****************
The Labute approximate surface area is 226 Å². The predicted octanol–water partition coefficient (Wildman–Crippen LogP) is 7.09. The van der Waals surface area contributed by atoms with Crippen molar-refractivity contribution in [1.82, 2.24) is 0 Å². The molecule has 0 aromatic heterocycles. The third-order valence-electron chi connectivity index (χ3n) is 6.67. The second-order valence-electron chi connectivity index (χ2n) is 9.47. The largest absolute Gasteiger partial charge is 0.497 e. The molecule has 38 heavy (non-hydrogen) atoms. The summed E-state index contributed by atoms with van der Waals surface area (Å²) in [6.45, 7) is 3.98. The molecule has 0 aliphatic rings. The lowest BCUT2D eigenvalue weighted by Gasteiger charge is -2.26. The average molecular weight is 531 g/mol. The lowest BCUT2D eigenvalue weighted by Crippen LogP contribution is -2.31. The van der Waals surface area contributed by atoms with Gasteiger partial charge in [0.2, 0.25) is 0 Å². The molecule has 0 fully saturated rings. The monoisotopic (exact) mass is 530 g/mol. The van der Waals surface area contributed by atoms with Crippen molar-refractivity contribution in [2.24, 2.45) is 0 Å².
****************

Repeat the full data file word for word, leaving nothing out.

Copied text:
The Labute approximate surface area is 226 Å². The predicted octanol–water partition coefficient (Wildman–Crippen LogP) is 7.09. The van der Waals surface area contributed by atoms with Crippen molar-refractivity contribution in [1.82, 2.24) is 0 Å². The molecule has 0 aromatic heterocycles. The third-order valence-electron chi connectivity index (χ3n) is 6.67. The second-order valence-electron chi connectivity index (χ2n) is 9.47. The largest absolute Gasteiger partial charge is 0.497 e. The molecule has 38 heavy (non-hydrogen) atoms. The summed E-state index contributed by atoms with van der Waals surface area (Å²) in [6.45, 7) is 3.98. The molecule has 0 aliphatic rings. The lowest BCUT2D eigenvalue weighted by Gasteiger charge is -2.26. The average molecular weight is 531 g/mol. The lowest BCUT2D eigenvalue weighted by Crippen LogP contribution is -2.31. The van der Waals surface area contributed by atoms with Gasteiger partial charge in [0.2, 0.25) is 0 Å². The molecule has 0 fully saturated rings. The monoisotopic (exact) mass is 530 g/mol. The van der Waals surface area contributed by atoms with Crippen molar-refractivity contribution in [2.24, 2.45) is 0 Å².